Quiet Cymbals for Home Practice: Tips & Guide
Cymbals are part of a drum kit that you need to constantly practice. Especially if you have just started playing drums and search for your own sound. But how to practice at home? For this, many amateurs use quiet cymbals, and in this article, you will learn how to choose them properly.
How Cymbals Can Be Quiet?
Not all aspiring musicians have the opportunity to take lessons in professional studios or schools. Especially in the context of a global pandemic, when most people are trying to limit their contacts, homeschooling has become a trend, thanks to which many of us are gaining new skills. Drumming is no exception. However, how can you practice drumming at home? This instrument is quite loud, and the cymbals are designed to produce bright and loud sounds during the performance. And yet there is a way out that is called the quiet cymbals.
Low volume or quiet cymbals are usually misunderstood. In fact, many professional drummers choose low-noise cymbals for practice sessions and small gigs, when you don’t need to play loud and achieve sharp tunes. Despite the fact that low-noise cymbals are thinner than ordinary cymbals for performing, they give the same feeling and require even more skills for achieving a perfect sound.
Key Points to Choose Low-Noise Cymbals
There are some basics any amateur drummer should know to find a good cymbal kit.
Plate shape is important
The shape of the cymbal has a huge impact on the sound. Cymbal bending is an essential process in shaping its basic sonic characteristics.
- A plane bend has relatively less stress in the material. The basic sound of such a cymbal is warm and dark, with a quick response;
- A medium bend creates tension in the material. Its basic tone is full and rich, with a medium accent and a direct response;
- A sharp bend has strong tension of the material. It creates a very powerful and rich sound with strong soprano and clear, high-pitched tones.
Another important feature is the dome of the cymbals. Flat cymbals create a passive, less powerful sound that decays quickly. Heavy models with a large dome are louder, more pinged, and richer in overtones than thin cymbals with a small dome. Therefore, you should take into account cymbal options with flat domes.
The heavier a cymbal – the louder the sound
Weight is a crucial factor for determining the loudness and noise level of a cymbal. Professional heavy models are usually marked with words like power, rock, or metal, while medium, medium-thin, thin, or jazz refer to light, low-noise models, which makes them the perfect candidates for your practice sessions.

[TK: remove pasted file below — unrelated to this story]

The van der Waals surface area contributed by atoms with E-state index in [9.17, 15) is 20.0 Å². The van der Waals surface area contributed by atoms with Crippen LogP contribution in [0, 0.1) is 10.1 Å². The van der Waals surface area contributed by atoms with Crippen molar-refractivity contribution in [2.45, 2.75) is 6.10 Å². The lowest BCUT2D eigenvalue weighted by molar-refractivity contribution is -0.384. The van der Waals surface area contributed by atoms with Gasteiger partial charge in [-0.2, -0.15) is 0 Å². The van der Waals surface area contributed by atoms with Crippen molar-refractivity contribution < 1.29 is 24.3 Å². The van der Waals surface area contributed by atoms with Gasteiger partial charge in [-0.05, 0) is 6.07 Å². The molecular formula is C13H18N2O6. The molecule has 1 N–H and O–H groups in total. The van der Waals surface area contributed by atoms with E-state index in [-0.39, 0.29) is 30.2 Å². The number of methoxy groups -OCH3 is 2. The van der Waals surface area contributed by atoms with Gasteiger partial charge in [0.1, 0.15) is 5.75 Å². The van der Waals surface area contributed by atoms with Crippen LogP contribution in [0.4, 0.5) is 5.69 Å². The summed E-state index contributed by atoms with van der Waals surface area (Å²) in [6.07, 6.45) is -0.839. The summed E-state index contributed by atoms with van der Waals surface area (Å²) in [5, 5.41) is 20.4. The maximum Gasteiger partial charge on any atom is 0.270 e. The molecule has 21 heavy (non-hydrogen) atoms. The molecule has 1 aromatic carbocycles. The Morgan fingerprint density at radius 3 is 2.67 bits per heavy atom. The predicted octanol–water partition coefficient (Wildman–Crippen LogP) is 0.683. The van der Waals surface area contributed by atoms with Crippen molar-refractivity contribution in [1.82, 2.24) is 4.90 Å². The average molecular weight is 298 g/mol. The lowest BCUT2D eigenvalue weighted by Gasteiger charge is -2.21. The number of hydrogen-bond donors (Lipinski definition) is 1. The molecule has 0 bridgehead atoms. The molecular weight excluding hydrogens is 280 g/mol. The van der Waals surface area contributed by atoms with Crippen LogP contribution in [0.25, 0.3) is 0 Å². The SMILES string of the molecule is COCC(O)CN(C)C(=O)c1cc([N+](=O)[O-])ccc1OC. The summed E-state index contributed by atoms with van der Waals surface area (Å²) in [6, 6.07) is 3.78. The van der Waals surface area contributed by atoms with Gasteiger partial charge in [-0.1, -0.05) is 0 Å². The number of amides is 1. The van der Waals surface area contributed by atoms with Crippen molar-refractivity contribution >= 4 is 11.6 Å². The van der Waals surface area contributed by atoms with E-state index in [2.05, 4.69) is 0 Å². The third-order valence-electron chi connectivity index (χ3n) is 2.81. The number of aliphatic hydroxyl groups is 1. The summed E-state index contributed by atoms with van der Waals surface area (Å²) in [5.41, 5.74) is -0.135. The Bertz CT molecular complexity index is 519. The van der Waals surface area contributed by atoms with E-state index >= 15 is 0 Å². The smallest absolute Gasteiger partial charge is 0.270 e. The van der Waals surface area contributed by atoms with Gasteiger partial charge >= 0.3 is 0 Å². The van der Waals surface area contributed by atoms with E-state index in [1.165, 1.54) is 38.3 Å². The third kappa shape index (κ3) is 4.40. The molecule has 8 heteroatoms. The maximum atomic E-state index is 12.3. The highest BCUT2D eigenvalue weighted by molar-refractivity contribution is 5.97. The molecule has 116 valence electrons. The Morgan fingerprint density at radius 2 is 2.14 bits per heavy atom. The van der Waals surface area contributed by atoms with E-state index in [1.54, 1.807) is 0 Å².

However, you should remember that using light and thin cymbals is not only for training and skill gaining. They’re perfect for playing in small halls, flats, or any other small spaces, because thin cymbals require less hitting and, therefore, produce less noise. That’s why you don’t have to buy a cymbal kit that is very cheap or too expensive. Just make sure that the option you intend to purchase gives cool sounds and is made of a reliable alloy mix.
Consider the material
The sound and noise level of cymbals mainly depends on the alloy they are made of. The best choice of alloy should be made of bronze with the addition of 20% tin. This alloy is marked as B20 and is used by almost all modern manufacturers of drums. The B8 alloy visually differs from the B20 models with its reddish color. The sound of B8 is clear and bright, while the B20 cymbals sound warmer and softer. We suggest you check Zildjian and Sabian low-noise cymbals since these brands are famous for making top to mid-range cymbals in B20 bronze.
Don’t forget that playing drums should bring you joy, and the main criterion to choose your perfect kit of quiet cymbals is your comfort. If you’re feeling good while playing the instrument, you like the sound it makes, and it makes you happy, don’t hesitate to take it home.